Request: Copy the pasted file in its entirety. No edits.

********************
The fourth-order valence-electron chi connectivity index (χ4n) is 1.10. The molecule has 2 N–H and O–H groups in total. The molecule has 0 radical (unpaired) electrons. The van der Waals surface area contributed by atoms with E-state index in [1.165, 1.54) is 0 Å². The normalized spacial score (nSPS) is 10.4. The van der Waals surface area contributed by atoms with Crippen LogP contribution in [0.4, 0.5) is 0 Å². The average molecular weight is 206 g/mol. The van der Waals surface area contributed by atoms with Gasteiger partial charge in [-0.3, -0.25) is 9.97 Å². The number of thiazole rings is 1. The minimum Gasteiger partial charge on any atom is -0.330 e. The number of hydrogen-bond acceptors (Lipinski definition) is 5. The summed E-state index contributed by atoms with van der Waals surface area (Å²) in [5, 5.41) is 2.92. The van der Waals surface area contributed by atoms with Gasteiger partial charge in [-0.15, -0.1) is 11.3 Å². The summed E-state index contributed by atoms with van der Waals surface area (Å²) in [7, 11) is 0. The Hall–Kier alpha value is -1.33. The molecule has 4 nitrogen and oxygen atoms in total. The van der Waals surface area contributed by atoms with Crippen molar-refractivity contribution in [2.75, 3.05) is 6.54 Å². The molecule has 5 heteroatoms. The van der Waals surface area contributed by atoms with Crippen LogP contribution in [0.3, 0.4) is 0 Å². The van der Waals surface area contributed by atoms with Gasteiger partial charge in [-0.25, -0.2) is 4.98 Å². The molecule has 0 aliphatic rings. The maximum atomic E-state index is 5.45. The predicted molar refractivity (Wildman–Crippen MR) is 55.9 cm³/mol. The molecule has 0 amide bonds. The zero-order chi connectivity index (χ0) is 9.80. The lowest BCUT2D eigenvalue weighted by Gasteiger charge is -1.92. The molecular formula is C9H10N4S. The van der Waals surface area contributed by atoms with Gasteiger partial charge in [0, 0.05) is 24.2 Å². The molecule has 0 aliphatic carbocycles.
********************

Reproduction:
The fourth-order valence-electron chi connectivity index (χ4n) is 1.10. The molecule has 2 N–H and O–H groups in total. The molecule has 0 radical (unpaired) electrons. The van der Waals surface area contributed by atoms with E-state index in [1.165, 1.54) is 0 Å². The normalized spacial score (nSPS) is 10.4. The van der Waals surface area contributed by atoms with Crippen LogP contribution in [0.4, 0.5) is 0 Å². The average molecular weight is 206 g/mol. The van der Waals surface area contributed by atoms with Gasteiger partial charge in [-0.3, -0.25) is 9.97 Å². The number of thiazole rings is 1. The minimum Gasteiger partial charge on any atom is -0.330 e. The number of hydrogen-bond acceptors (Lipinski definition) is 5. The summed E-state index contributed by atoms with van der Waals surface area (Å²) in [5, 5.41) is 2.92. The van der Waals surface area contributed by atoms with Gasteiger partial charge in [-0.15, -0.1) is 11.3 Å². The summed E-state index contributed by atoms with van der Waals surface area (Å²) in [7, 11) is 0. The Hall–Kier alpha value is -1.33. The molecule has 4 nitrogen and oxygen atoms in total. The van der Waals surface area contributed by atoms with Crippen molar-refractivity contribution in [2.75, 3.05) is 6.54 Å². The molecule has 5 heteroatoms. The van der Waals surface area contributed by atoms with Crippen LogP contribution in [0.3, 0.4) is 0 Å². The van der Waals surface area contributed by atoms with Gasteiger partial charge in [-0.25, -0.2) is 4.98 Å². The molecule has 0 aliphatic rings. The maximum atomic E-state index is 5.45. The predicted molar refractivity (Wildman–Crippen MR) is 55.9 cm³/mol. The molecule has 0 amide bonds. The zero-order chi connectivity index (χ0) is 9.80. The lowest BCUT2D eigenvalue weighted by Gasteiger charge is -1.92. The molecular formula is C9H10N4S. The van der Waals surface area contributed by atoms with Gasteiger partial charge in [0, 0.05) is 24.2 Å². The molecule has 0 aliphatic carbocycles.